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Contagion at the Core as Global Growth Slows

European and global markets are down roughly 1 percent across the board. The euro is at a seven-week low.

While German Chancellor Angela Merkel said that it would be "extraordinarily inappropriate" for the European Central Bank to issue eurobonds, and that "the mandate of the European Central Bank cannot, absolutely cannot, be changed," she and the other Germans may start to change that opinion after seeing the German bund auction this morning.

Contagion at the core. A poor auction of German bunds — some are calling it an outright failure, since the bid to cover ratio was below 1 if the Bundesbank bids are excluded — seems to have shocked traders in Europe. The average yield was 1.98 percent.

As expected, the European Commission issued a study today saying that eurobonds would be one way to stabilize the European debt markets.

European Finance Ministers are meeting Nov. 29-30, and should finalize what form of leveraging (if any) the European Financial Stability Facility will take.

EU leaders will meet Dec. 9.

Slower global growth. China's HSBC flash PMI for November shrank to 48 from 51 (showing contraction), the weakest since March 2009, while euro zone manufacturing PMI fell to 46.4 in November from 47.1 in the prior month, lowest since July 2009.

European banks need more money. The Belgians are struggling to figure out how much they are going to have to pay for Dexia. German bank Commerzbank — effectively owned by the German government — was down big yesterday on speculation they would need more capital than expected. ?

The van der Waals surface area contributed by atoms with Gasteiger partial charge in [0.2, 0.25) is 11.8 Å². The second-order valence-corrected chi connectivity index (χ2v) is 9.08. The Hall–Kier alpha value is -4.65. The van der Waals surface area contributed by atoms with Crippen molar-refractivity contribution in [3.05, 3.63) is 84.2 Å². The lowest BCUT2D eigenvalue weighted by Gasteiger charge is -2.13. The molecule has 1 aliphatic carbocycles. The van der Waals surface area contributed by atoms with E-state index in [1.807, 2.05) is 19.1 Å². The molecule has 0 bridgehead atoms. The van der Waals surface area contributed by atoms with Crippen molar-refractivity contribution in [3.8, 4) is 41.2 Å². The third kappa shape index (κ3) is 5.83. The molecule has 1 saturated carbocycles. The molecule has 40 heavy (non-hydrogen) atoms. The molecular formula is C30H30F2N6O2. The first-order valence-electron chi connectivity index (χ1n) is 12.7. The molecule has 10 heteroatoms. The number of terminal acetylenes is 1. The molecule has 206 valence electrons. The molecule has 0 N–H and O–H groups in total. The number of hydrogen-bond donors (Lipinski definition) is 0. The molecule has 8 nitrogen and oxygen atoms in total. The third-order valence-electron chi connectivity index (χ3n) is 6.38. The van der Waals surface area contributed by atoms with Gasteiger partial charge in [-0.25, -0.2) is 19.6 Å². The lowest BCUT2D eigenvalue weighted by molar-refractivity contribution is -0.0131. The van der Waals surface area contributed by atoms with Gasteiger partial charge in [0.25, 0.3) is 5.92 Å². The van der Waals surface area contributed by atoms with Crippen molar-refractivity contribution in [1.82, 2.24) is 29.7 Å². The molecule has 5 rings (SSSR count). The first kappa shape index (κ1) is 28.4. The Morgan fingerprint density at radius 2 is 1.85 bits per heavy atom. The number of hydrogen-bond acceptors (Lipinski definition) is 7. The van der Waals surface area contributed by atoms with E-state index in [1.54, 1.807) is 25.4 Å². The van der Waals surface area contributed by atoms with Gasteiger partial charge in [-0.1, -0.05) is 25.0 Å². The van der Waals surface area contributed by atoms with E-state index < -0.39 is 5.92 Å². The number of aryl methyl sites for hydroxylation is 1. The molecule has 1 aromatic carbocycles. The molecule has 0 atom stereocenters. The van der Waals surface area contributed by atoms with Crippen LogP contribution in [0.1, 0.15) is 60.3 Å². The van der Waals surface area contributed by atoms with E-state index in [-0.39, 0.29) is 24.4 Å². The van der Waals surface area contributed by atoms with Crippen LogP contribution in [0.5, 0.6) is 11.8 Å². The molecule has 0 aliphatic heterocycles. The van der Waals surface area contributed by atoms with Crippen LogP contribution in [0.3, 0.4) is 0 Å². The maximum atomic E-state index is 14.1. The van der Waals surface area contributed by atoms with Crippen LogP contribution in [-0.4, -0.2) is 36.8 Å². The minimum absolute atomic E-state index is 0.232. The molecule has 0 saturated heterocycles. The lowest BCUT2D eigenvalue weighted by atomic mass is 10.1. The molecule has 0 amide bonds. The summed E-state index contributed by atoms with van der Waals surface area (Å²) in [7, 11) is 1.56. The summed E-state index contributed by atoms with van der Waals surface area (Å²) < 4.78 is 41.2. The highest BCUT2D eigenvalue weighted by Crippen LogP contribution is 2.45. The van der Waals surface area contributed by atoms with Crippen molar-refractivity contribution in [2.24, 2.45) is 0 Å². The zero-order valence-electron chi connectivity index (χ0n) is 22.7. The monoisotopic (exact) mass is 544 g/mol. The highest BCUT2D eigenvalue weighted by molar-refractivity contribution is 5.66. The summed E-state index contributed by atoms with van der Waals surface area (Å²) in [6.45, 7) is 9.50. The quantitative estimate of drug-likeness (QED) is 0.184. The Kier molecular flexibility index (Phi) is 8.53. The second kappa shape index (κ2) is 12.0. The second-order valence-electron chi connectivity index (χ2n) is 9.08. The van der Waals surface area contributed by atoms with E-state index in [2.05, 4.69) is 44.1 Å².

Elsewhere:

1. S&P 500 opened lower — its 6th straight loss and the longest such streak since early August.

2. Deere rises 6 percent after handily beating fourth-quarter estimates ($1.62 a share vs. $1.43 a share consensus) on a stronger-than-expected 20 percent rise in sales. The agricultural equipment manufacturer saw strong equipment sales, led by a 31 percent jump outside the U.S. and Canada.

That trend is expected to continue this year, with "substantial growth ahead" and a forecast of a 15 percent rise in worldwide equipment sales. But don’t expect much contribution to growth from Europe. Sales in both its European agriculture and construction divisions are expected to be flat next year due to the continued economic uncertainty in that region.

3. McCormick spices up its dividend by 11 percent. The spice and seasoning provider raised its quarterly dividend to 31 cents a share, up from 28 cents a share.

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  • A CNBC reporter since 1990, Bob Pisani covers Wall Street from the floor of the New York Stock Exchange.

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